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The Top 100 British Expat Destinations


Top 100 Most Popular Expat Destinations

Over 5 million Brits live abroad or about 1 in 10 of the entire British population. Many are posted abroad by their companies. Most are looking for sunnier climates.

Outside of the United Kingdom and its Overseas Territories, the largest proportions of people of self-identified ethnic British descent in the world are found in New Zealand (59%), Australia (46%) and Canada (31%), followed by a considerably smaller minority in the United States (12%) and parts of the Caribbean.

The estimate of Bristish Americans is a serious undercount as almost 50 million Americans (25% of the population in the 1980 US census) claimed English or part-English ancestry; 20-35 million have Scots, Scots-Irish and Welsh ancestry.[ The British ancestry is most often hidden within the category ‘American.’

Hong Kong has the highest proportion of British citizens outside of the United Kingdom and its Overseas Territories, with 47% of Hong Kong residents holding a British National (Overseas) citizenship or a British citizenship.

Top 100 Destinations for Brits Abroad

In 2006, the Institute for Public Policy Research (IPPR), a British think tank, published a report on the British diaspora, entitled Brits Abroad. The following table lists the estimated number of British people (defined as people who are British Subjects, such as British citizenBritish National Overseas or British Overseas Citizen) living overseas in countries with more than 100 British people, according to the IPPR’s report .

british expats map

Australia was the clear winner with over 1 million Brits choosing Australia as its home.

In Europe, Spain is the clear winner with three quarters of a million people claiming Spain as their new home.

In North America, it is split evenly, with over 600,00 Brits living in Canada & another 670,000 in the USA.

In Africa, over 200,000 Brits call South Africa home whilst over 55,000 Brits live in Dubai in the Middle East.

Pakistan, Singapore, Thailand & China are fighting for the top spot for British expats living in Asia.

Barbados & Jamaica are the two favourite spots in the Caribbean, followed by Trinidad & Tobago.

South America is not a well travelled spot for Brits with only 11,000 Brits living in Brazil. Argentina & Venezuela take the 2nd & 3rd spots.

Rank Country Number of British residents, 2006 Region(s)
1 Australia 1,300,000 Asia Pacific
2 Spain 761,000 Europe
3 United States 678,000 North America
4 Canada 603,000 North America
5 Ireland 291,000 Europe
6 New Zealand 215,000 Asia Pacific
7 South Africa 212,000 Africa
8 France 200,000 Europe
9 Germany 115,000 Europe
10 Portugal 60,000 Europe
11 Cyprus 59,000 Mid East
12 UAE 55,000 Mid East
13 Pakistan 47,000 Asia
14 Singapore 45,000 Asia Pacific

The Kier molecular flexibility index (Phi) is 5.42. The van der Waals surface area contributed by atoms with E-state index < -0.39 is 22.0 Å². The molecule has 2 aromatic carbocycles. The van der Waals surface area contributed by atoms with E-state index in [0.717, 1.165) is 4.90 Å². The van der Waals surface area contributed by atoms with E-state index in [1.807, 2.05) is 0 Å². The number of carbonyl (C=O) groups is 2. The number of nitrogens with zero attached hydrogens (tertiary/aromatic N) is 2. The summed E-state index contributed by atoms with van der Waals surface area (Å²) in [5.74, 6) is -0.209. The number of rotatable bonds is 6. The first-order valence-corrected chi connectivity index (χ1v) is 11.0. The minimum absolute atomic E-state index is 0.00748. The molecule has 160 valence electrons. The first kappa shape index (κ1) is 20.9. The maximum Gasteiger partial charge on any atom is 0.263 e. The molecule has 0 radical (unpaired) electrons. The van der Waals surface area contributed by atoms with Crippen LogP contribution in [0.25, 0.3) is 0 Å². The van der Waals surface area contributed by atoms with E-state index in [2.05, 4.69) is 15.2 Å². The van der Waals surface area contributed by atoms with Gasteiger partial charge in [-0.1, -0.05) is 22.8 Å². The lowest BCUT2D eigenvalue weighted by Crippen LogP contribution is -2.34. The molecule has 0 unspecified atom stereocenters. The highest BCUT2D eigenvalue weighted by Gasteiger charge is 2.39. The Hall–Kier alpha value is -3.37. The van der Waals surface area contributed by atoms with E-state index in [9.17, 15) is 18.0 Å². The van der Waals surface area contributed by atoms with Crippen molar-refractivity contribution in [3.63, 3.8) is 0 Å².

15 Switzerland 45,000 Europe
16 Israel 44,000 Mid East
17 Netherlands 44,000 Europe
18 Thailand 41,000 Asia Pacific
19 China (including Hong Kong) 36,000note Asia Pacific
20 Turkey 34,000 Eur/Mid East
21 India 32,000 Asia
22 Kenya 29,000 Africa
23 Belgium 28,000 Europe
24 Barbados 27,000 Caribbean
25 Saudi Arabia 26,000 Mid East
26 Italy 26,000 Europe
27 Jamaica 25,000 Caribbean
28 Japan 23,000 Asia Pacific
29 Sweden 18,000 Europe
30 Greece 18,000 Europe
31 Nigeria 16,000 Africa
32 Norway 15,000 Europe
33 Egypt 14,000 Africa
34 Philippines 14,000 Asia Pacific
35 Malaysia 13,000 Asia Pacific
36 Trinidad and Tobago 11,000 Caribbean
37 Brazil 11,000 South America
38 Bahrain 11,000 Mid East
39 Gaza & West Bank 11,000 Mid East
40 Indonesia 11,000 Asia Pacific
41 Denmark 11,000 Europe
42 Bangladesh 9,200 Asia
43 Malta 9,000 Europe
44 Mexico 8,500 North America
45 Austria 8,500 Europe
46 Argentina 8,300 South America
47 Qatar 8,100 Mid East
48 Oman 7,800 Mid East
49 Malawi 7,400 Africa
50 Venezuela 7,200 South America
51 Jordan 7,200 Mid East
52 Kuwait 7,100 Mid East
53 Czech Republic 6,800 Europe
54 Brunei 6,400 Asia Pacific
55 Macao 6,300 Asia Pacific
56 Zimbabwe 6,100 Africa
57 Russia 6,100 Europe
58 Ghana 5,900 Africa
59 Zambia 5,800 Africa
60 Poland 5,600 Europe
61 Tanzania 5,500 Africa
62 Luxembourg 5,500 Europe
63 Chile 5,200 South America
64 Hungary 5,200 Europe
65 Botswana 5,000 Africa
66 Costa Rica 4,800 North America
67 Peru 4,600 South America
68 Romania 4,500 Europe
69 Sri Lanka 4,400 Asia
70 Bahamas 4,100 Caribbean
71 Vietnam 3,800 Asia Pacific
72 Colombia 3,600 South America
73 Libya 3,600 Africa
74 Gibraltar 3,600 Europe
75 Yemen 3,400 Mid East
76 South Korea 3,400 Asia Pacific
77 Iran 2,900 Mid East
78 Antigua/Barbuda 2,800 Caribbean
79 Finland 2,800 Europe
80 Nepal 2,700 Asia
81 Grenada 2,500 Caribbean
82 Uganda 2,500 Africa
83 Ecuador 2,400 South America
84 Morocco 2,400 Africa
85 Azerbaijan 2,400 Europe
86 Swaziland 2,300 Africa
87 Guyana 2,200 South America
88 Lebanon 2,200 Mid East
89 Syria 2,200 Mid East
90 Belize 2,000 North America
91 Sierra Leone 2,000 Africa
92 Iraq 2,000 Mid East
93 Guatemala 1,900 North America
94 Dominica 1,800 Caribbean
95 Netherlands Antilles 1,800 Caribbean
96 Seychelles 1,800 Africa
97 Namibia 1,700 Africa
98 Mauritania 1,600 Africa
99 Serbia-Montenegro 1,600 Europe
100 St Lucia 1,500 Caribbean

What is a Typical British Expat?

Internations did a survey on British expats and here is what they found:

The average British expat doesn’t shy away from new beginnings: from length of stay to friendships with local residents and ease in feeling at home, results are generally far above average.

  • 51% are not likely to return to the UK